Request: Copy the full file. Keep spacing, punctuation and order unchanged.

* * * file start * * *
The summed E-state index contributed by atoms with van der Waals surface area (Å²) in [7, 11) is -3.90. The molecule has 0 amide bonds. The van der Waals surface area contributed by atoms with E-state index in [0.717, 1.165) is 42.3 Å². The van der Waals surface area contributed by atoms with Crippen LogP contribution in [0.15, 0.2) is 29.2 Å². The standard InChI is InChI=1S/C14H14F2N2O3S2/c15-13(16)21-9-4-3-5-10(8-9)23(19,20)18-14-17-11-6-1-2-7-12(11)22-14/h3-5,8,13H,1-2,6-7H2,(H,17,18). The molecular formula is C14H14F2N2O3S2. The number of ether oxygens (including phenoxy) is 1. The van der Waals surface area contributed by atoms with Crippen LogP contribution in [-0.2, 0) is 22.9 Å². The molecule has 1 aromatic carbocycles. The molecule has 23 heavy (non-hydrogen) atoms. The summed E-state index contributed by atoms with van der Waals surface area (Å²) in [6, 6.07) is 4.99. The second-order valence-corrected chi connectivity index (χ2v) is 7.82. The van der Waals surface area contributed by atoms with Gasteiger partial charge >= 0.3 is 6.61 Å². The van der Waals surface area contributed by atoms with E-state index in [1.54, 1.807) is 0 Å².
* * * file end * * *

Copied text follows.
The summed E-state index contributed by atoms with van der Waals surface area (Å²) in [7, 11) is -3.90. The molecule has 0 amide bonds. The van der Waals surface area contributed by atoms with E-state index in [0.717, 1.165) is 42.3 Å². The van der Waals surface area contributed by atoms with Crippen LogP contribution in [0.15, 0.2) is 29.2 Å². The standard InChI is InChI=1S/C14H14F2N2O3S2/c15-13(16)21-9-4-3-5-10(8-9)23(19,20)18-14-17-11-6-1-2-7-12(11)22-14/h3-5,8,13H,1-2,6-7H2,(H,17,18). The molecular formula is C14H14F2N2O3S2. The number of ether oxygens (including phenoxy) is 1. The van der Waals surface area contributed by atoms with Crippen LogP contribution in [-0.2, 0) is 22.9 Å². The molecule has 1 aromatic carbocycles. The molecule has 23 heavy (non-hydrogen) atoms. The summed E-state index contributed by atoms with van der Waals surface area (Å²) in [6, 6.07) is 4.99. The second-order valence-corrected chi connectivity index (χ2v) is 7.82. The van der Waals surface area contributed by atoms with Gasteiger partial charge >= 0.3 is 6.61 Å². The van der Waals surface area contributed by atoms with E-state index in [1.54, 1.807) is 0 Å².